8. 158

    Jim B,

    You want p values? Try here:

    http://BartonPaulLevenson.com/Correlation.html

    I have to agree with Ray. I don’t think you’re really a physicist. I’ve never known a REAL physicist who wouldn’t give his name when talking to colleagues, even in another field. Ray is a Ph.D. physicist. I’ve just got a bachelor’s in the field, but even when I was a teenager writing to astronomers in the USSR and RSA, they were always polite enough to call me “Doctor” and even send me reprints with commentary. You, on the other hand, have yet to identify your name, where you got your degree, where you work, or even what your specific field is.

    And as for precision… do you know for how many, many decades astrophysicists couldn’t agree whether the value of the Hubble constant was closer to 50 km sec^-1 Mpc^-1 or 100? Is that what you call “precision?” And let’s not forget that the early values were 500-600. It took what, 70 years, to pin the value down with 5% error bars?

  9. 159

    ccpo: in no other field are scientists so summarily dismissed.

    BPL: Evolutionary biology?

  10. 160
    Greg Leisner says:

    RC,

    There is lots of talk about the temperature of the atmosphere and some about the temperature of the ocean’s upper layer. There is almost no talk about the temperature of the land’s surface and nothing about Earth’s total surface heat content.

  11. 161
    drew3000 says:

    1. Don’t get too drawn into the bickering. Keep with the science blogging. While it’s probably not a good idea to ignore the skeptics entirely, let’s give equal time to the facts rather than the “sides” of the debate. Show the science that refutes the claims, but don’t blow them out of proportion.

    2. Posts on some of the supposed “solutions.” I’d like to see some science posts on the impact of nuclear energy sources as well as possible outcomes from carbon emission trading schemes, both of which seem to put the problems off rather than dealing with them.

    3. Open source data projects. It would be good to see more innovation in mashed up projectsions based on the data, using google maps and predicted scenarios and that sort of thing.

    Happy new years folks.

  12. 162
    Ray Ladbury says:

    James MacDonald asks, “Why is it so hard to find a terse, cogent explanation of the CRU controversy?”

    Because providing context for anything takes more time and space than taking it out of context and constructing a lie in which to embed it. Because people would rather believe what they want to believe than confront reality. Put another way: Reality is more complicated and often more disturbing than bedtime stories.

  13. 163
    Ed Hawkins says:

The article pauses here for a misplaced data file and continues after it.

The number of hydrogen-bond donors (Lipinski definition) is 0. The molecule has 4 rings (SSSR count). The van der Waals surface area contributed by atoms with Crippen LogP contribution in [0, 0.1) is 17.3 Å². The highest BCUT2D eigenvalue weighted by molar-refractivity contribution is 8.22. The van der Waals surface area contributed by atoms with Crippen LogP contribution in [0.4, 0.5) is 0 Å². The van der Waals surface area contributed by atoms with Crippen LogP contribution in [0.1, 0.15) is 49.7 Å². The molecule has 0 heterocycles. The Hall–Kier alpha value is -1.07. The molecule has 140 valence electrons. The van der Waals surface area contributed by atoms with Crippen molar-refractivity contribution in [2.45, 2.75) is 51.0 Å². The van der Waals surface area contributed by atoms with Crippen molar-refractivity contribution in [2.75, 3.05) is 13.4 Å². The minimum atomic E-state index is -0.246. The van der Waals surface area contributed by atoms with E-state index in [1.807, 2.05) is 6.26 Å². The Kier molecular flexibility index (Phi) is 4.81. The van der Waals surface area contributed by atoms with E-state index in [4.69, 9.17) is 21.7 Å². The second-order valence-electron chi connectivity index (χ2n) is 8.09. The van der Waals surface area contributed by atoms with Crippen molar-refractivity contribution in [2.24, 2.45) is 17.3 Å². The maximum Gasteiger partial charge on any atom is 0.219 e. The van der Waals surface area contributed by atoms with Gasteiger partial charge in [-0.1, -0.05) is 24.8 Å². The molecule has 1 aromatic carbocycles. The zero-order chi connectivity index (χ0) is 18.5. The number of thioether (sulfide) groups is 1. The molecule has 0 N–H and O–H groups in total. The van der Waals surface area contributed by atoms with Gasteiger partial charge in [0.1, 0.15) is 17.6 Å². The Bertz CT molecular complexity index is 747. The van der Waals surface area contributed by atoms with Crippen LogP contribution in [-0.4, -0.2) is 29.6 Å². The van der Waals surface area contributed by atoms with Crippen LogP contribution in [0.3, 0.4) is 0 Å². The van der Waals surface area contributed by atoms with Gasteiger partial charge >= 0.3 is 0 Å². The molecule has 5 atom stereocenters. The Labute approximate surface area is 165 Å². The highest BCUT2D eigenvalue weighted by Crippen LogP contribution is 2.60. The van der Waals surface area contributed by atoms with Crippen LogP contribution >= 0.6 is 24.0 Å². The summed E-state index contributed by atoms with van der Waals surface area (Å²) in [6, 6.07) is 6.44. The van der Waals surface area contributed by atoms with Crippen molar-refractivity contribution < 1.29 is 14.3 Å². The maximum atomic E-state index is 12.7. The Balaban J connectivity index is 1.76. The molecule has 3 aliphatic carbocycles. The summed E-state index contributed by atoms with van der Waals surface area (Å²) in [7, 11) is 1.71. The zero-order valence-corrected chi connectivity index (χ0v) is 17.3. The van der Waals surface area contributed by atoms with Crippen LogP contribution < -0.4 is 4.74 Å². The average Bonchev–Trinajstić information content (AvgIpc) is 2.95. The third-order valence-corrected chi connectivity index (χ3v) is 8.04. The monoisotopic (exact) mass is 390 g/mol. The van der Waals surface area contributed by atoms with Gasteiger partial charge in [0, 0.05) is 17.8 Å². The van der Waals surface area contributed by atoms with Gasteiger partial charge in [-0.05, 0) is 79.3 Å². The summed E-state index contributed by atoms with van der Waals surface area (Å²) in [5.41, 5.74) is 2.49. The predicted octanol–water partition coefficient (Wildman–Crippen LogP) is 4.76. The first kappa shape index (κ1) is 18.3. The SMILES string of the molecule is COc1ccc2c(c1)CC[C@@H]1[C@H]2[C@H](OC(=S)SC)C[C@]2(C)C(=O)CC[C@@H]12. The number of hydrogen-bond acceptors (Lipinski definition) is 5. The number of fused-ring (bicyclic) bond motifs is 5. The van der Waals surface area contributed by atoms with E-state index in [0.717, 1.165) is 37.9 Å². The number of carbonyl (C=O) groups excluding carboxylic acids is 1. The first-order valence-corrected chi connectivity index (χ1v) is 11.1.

Re #53 (MapleLeaf)

    At a recent meeting of the Royal Meteorological Society (UK), Adrian Simmons from ECMWF presented exactly what you suggest. He showed global mean temperature from ERA-40 (and ERA-Interim) reanalysis estimated in two different ways. Firstly he subsampled the surface in the same manner as HadCRUT, and got essentially the same answer for global temperatures over the past 40 years. He then averaged over the whole surface and got a larger warming in recent years. In fact, both 2005 and 2006 were warmer than 1998 in that reanalysis, mostly because HadCRUT does not include the Arctic.

    http://www.rmets.org/events/detail.php?ID=4346
    The details of the presentation are not online yet, but are in a submitted paper.

  14. 164

    I have a suggestion, if this is do-able. You currently have RSS feeds for the main blog, and another for the comments. Would you consider having an RSS feed for the “inline response” comments?

    I find following your inline responses are a useful way to get a bit more out of the blog.

  15. 165
    Cinoom says:

    I would like to hear RealClimate take on peak oil.

  16. 166
    Completely Fed Up says:

    “#
    165
    Cinoom says: I would like to hear RealClimate take on peak oil.”

    Try “The History Of Oil” by Robert Newmann

  17. 167
    Anne van der Bom says:

    Paula Thomas,

    ‘Without hot air’ is nuclear propaganda. Prof. MacKay holds renewables to a higher standard than nuclear.

    Let me explain. In the first chapters he starts building his stacks of consumption vs. generation. He ends up with a 125 kWh per person per day consumption stack and then concludes renewables can never accomplish that. Current electricity consumption in the UK is ~18 kWh per person per day.

    But see what happens when he introduces the nuclear option. The 125 kWh per person per day is nowhere to be seen. All of a sudden he switches to a much more reasonable 18 kWh per person per day, based on current electricity consumption.

    Ask yourself why he does that.

    The other misleading part is consistently equalling electricity to heat. We all know that electricity is a higher grade form of energy than heat from the burning of fossil fuels. This difference is very easily dismissed by him.

    I do not say his facts are wrong, but they are presented in a misleading way.

  18. 168
    Completely Fed Up says:

    “There will come a point when the pendulum begins to swing in the direction of truth as a result of what is observed in the real world”

    The problem is that will come so late it’s far too late to stop the collapse.